Mr. Gurría presented the 2015 OECD Economic Survey of Slovenia and met with the Slovenian President, Prime Minister and several government officials.
Slovenia has made an impressive turnaround in a short time. And this has laid the foundations for better times to come. But a positive outlook should not lead to complacency: future growth will only come if reforms are completed, and implemented fully.
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To improve Slovenia’s long-term growth prospects and support job creation, comprehensive structural reforms are needed to boost competitiveness, in particular by addressing the country’s productivity gap with other OECD countries. This paper provides a snapshot at the pension, product markets, and labour market reforms that have been implemented or approved and assesses their impact on productivity, employment and GDP.
Continued structural reform is key to stronger growth. Bank balance sheets need further improvements and corporates have too much debt. Fiscal consolidation should focus more on structural measures, especially given the ageing pressures.
Economic reforms have helped Slovenia recover from the crisis, but further action is needed to strengthen the banking and corporate sectors, stabilise debt and create jobs, according to the latest OECD Economic Survey of Slovenia.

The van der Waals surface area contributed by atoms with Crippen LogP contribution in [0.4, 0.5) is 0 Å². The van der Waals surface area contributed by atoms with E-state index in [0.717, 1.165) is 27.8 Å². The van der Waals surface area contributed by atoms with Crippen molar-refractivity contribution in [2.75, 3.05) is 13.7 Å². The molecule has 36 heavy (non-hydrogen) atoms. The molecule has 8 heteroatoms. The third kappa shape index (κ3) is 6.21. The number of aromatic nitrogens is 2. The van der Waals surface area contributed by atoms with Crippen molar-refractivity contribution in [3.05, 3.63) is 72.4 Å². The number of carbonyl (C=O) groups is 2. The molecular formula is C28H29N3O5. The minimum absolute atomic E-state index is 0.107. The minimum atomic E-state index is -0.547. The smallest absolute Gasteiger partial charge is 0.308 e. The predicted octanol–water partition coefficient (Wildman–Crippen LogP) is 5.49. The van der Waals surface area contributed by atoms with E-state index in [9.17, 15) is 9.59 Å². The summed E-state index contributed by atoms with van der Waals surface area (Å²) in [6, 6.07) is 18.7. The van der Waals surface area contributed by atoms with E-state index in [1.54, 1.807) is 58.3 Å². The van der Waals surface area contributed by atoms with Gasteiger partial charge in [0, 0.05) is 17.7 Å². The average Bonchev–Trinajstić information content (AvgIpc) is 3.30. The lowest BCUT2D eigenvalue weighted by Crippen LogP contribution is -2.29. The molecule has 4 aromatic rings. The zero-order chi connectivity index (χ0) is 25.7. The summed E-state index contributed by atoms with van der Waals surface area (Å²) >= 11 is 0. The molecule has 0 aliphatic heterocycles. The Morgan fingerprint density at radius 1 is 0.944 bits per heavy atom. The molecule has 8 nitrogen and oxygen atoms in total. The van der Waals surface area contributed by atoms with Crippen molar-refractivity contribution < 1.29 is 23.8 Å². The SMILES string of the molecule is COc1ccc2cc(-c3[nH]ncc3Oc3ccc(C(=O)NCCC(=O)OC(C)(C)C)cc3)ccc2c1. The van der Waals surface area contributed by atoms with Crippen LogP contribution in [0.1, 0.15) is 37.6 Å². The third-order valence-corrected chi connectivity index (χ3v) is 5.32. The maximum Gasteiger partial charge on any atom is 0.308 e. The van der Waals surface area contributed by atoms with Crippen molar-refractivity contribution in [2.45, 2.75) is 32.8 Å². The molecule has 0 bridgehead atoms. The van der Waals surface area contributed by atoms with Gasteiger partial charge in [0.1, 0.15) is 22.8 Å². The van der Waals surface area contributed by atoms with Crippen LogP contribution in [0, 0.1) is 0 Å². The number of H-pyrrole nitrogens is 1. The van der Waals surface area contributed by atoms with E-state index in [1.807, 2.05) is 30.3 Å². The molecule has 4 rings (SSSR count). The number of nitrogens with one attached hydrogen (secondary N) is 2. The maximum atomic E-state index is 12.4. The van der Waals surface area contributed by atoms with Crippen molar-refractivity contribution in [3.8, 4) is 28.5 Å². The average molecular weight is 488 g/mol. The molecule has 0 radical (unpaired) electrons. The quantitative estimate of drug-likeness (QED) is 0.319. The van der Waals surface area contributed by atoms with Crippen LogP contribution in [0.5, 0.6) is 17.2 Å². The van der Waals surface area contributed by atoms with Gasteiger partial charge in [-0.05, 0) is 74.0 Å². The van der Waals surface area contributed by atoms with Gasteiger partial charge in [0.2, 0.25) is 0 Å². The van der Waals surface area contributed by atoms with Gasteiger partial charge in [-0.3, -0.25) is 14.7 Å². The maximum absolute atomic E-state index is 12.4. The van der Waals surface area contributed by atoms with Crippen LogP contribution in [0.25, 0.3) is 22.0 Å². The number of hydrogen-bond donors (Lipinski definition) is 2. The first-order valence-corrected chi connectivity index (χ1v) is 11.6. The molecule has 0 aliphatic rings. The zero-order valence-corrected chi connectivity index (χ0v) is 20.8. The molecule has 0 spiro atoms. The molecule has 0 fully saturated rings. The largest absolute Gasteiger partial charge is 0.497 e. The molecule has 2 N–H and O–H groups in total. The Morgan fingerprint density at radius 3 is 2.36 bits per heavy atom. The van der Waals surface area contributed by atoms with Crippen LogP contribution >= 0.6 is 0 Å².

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Water resources allocation determines who is able to use water resources, how, when and where. Capturing information from 27 OECD countries and key partner economies, the report presents key findings from the OECD Survey of Water Resources Allocation and case studies of successful allocation reform.
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This country note from Going for Growth 2015 for Slovenia identifies and assesses progress made on key reforms to boost long-term growth, improve competitiveness and productivity and create jobs.
Institutional investors (investment funds, insurance companies and pension funds) are major collectors of savings and suppliers of funds to financial markets. Their role as financial intermediaries and their impact on investment strategies have grown significantly over recent years along with deregulation and globalisation of financial markets.
This publication provides a unique set of statistics that reflect the level and
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The tax burden in Slovenia increased by 0.3 percentage points from 36.5% to 36.8% in 2013. The OECD average was an increase of 0.4 percentage points from 33.7% to 34.1%. The Slovenian standard VAT rate is 22%, which is above the OECD average. The average VAT/GST standard rate in the OECD was 19.1% on 1 January 2014.